About the Project
Very few regions are free of crises and the recent COVID-19 pandemic would suggest that they are going to become a more pressing management issue in the future and that all destination regions are going to have to adopt strategies to live with them. Past research by tourism scholars has shown that responses have too often been reactive as opposed to proactive. This project aims to develop a management framework that enables the tourism industry for Northern Ireland to live with, and manage, multiple crises. By adopting a stakeholder engagement approach, concepts such as chaos and chaotic environments, resilience, vulnerability and adaptive change have much potential in the development of a crises management framework. It is therefore envisaged that thinking along these lines of scholarly enquiry will enable a more proactive approach to crises management.
Established research has shown that tourism for any given destination region can be measured over time on the development pathway it adopts, and that for most destinations, free of long-term disturbance, they move through well defined stages of their life cycle. For regions such as Northern Ireland that have faced past crises, growth trajectory has been interrupted and growth only occurs post crises but where recovery has not been immune to wider changing political and economic environments (financial crises, Brexit). The COVID-19 pandemic is the most recent challenge the sector has had to face, and recent evidence at a global scale would appear to show that recovery from the pandemic will be unprecedented and create challenges in prioritising sustainability over recovery. Developing a management framework that takes into account multiple crises is therefore essential, designed through engagement with stakeholders that are best placed to understand the challenges that the sector has and will face and the need for them to be effectively managed.
Boyd, S.W., Reddy, M.V. and Nica, M. (2021) Post-conflict tourism opportunity spectrum (POCTOS): a framework for destinations recovering from conflict. Journal of Sustainable Tourism. (published online 21 October) https://doi.org/10.1080/09669582.2021.1993866
Butler, R.W. (2021) Covid-19 and its potential impact on stages of tourist destination development. Current Issues in Tourism, https://doi.org/10.1080/13683500.2021.1990223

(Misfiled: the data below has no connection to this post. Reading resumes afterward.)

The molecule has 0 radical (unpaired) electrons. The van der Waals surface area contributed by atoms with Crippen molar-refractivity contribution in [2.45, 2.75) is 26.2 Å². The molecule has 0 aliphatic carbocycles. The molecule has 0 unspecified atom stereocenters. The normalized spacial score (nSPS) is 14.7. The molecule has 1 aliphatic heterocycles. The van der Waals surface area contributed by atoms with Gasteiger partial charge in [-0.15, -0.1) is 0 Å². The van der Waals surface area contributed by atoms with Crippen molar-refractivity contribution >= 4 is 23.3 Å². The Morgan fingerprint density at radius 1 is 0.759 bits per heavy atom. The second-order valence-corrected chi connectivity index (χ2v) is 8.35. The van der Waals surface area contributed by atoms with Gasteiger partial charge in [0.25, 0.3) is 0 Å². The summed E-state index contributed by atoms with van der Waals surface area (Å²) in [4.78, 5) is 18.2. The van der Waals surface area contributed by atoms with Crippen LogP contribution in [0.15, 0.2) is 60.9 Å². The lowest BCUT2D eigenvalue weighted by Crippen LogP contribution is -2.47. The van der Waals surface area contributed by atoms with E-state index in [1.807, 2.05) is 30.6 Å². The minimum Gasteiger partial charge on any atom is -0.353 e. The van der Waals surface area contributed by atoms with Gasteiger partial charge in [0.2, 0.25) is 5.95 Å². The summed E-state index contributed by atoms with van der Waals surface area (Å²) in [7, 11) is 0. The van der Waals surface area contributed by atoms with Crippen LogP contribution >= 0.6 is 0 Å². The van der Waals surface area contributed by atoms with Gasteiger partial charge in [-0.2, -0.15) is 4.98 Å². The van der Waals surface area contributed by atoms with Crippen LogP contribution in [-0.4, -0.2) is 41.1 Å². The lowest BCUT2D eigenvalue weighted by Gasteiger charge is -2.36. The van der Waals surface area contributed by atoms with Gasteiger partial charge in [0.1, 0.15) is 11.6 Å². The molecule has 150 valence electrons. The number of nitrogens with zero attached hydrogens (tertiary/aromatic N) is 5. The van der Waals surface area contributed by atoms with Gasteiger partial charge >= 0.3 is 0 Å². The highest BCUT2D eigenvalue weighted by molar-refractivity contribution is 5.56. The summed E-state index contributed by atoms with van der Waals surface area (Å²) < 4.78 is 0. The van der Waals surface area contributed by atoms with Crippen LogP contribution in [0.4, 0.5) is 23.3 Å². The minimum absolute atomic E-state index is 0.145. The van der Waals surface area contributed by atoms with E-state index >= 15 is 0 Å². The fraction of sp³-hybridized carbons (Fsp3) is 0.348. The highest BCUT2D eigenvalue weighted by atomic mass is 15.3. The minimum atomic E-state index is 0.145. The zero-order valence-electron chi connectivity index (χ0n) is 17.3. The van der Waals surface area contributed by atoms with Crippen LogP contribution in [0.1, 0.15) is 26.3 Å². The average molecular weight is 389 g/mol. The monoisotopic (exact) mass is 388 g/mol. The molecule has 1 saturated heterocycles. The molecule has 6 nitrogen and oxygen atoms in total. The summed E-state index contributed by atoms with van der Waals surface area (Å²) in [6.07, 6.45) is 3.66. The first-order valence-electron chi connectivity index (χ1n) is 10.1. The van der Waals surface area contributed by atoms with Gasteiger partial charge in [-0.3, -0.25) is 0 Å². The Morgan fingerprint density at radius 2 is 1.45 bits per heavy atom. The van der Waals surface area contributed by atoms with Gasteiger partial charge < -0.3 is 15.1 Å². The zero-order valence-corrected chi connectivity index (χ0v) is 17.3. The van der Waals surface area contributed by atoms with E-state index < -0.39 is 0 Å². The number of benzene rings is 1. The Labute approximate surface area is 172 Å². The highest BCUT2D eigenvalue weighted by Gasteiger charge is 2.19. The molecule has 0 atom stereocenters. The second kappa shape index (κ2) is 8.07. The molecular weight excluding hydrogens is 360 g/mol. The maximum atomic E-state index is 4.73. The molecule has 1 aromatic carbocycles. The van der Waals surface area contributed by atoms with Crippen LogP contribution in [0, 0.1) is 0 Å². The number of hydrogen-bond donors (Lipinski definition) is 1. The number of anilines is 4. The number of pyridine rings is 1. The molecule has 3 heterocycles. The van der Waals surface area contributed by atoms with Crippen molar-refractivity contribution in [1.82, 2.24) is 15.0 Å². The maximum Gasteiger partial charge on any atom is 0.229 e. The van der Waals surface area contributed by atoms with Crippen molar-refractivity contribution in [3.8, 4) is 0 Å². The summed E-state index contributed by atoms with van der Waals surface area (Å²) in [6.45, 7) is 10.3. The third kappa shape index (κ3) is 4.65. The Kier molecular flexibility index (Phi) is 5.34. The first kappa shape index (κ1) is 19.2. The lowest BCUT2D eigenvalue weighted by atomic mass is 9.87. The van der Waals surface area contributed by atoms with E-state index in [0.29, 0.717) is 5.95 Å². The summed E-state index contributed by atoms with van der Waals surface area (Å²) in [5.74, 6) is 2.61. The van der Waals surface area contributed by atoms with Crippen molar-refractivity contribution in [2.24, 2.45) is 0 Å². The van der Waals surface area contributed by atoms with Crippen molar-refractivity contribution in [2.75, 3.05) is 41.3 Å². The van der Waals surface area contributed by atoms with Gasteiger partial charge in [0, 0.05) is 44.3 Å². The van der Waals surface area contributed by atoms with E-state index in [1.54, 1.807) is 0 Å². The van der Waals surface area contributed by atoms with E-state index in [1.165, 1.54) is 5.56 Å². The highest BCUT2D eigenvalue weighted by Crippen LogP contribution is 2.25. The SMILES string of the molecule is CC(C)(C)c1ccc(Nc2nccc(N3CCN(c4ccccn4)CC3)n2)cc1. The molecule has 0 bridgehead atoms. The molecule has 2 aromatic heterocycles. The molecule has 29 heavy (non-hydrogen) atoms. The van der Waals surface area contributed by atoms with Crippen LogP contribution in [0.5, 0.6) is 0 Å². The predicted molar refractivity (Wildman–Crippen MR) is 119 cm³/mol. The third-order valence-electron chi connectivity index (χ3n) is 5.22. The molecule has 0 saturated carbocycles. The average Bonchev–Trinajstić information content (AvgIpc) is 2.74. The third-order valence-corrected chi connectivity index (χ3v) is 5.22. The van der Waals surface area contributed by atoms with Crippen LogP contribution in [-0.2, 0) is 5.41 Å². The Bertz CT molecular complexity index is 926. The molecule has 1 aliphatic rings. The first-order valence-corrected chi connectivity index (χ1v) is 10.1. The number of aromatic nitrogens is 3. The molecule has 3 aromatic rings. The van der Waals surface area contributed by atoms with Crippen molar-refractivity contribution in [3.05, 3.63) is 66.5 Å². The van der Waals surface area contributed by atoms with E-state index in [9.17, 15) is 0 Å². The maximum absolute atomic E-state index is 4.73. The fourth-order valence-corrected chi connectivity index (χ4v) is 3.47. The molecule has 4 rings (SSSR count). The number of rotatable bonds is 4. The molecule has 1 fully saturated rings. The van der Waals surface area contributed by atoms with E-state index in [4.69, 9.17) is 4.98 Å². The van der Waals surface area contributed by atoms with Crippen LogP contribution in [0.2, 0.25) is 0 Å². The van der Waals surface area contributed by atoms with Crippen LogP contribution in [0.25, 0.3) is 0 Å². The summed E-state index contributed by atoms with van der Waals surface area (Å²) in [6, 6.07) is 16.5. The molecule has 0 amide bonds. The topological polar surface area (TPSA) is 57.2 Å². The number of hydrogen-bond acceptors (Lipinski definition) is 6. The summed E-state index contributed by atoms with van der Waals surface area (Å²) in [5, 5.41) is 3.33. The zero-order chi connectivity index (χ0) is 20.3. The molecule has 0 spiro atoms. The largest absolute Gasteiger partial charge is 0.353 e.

Calgaro, F., Lloyd, K. and Dominey-Howes, D. (2014) From vulnerability to transformation: a framework for assessing the vulnerability and resilience of tourism destinations. Journal of Sustainable Tourism, 22 (3), 341-360.
Farsari, I., Butler, R.W. and Szivas, E. (2011) Complexity in tourism policies: a cognitive mapping approach. Annals of Tourism Research, 38(3), 1110-1134.
Hall, C.M., Prayag, G. and Amore, A. (2018) Tourism and resilience: individual, organizational and destination perspectives. Bristol: Channel View Publications.
Hall, C.M., Scott, D. and Gossling, S. (2020) Pandemics, transformations and tourism: be careful what you wish for. Tourism Geographies, 22 (3), 577-598.
Holling, C.S. (2001) Understanding the complexity of economic, ecological and social systems. Ecosystems, 4 (5), 390-405.
Lew, A.A. (2014) Change, scale and resilience in community tourism planning. Tourism Geographies, 16(1), 14-22.
Liu, A. and Pratt, S. (2017) Tourism’s vulnerability and resilience to terrorism. Tourism Management, 60, 404-417.
McKercher, B. (1999) A chaos approach to tourism. Tourism Management, 20(4), 425-434.
Prideaux, B., Thompson, M. and Pabel, A. (2020) Lessons from Coviid-19 can prepare global tourism for the economic transformation needed to combat climate change. Tourism Geographies, 22 (3), 667-678
Reddy, M.V. Boyd, S.W. and Nica, M. (2020) Towards a post-conflict tourism recovery framework. Annals of Tourism Research, 84, 102940.
Speakman, M. (2017) A paradigm for the 21st century or metaphorical nonsense? The enigma of complexity theory and tourism research. Tourism Planning and Development, 14(2),282-296.
Wang, J, and Ritichie, B.W. (2012) Understanding accommodation managers’ crisis planning intention: an application of the theory of planned behaviour. Tourism Management, 33(5), 1057-1067.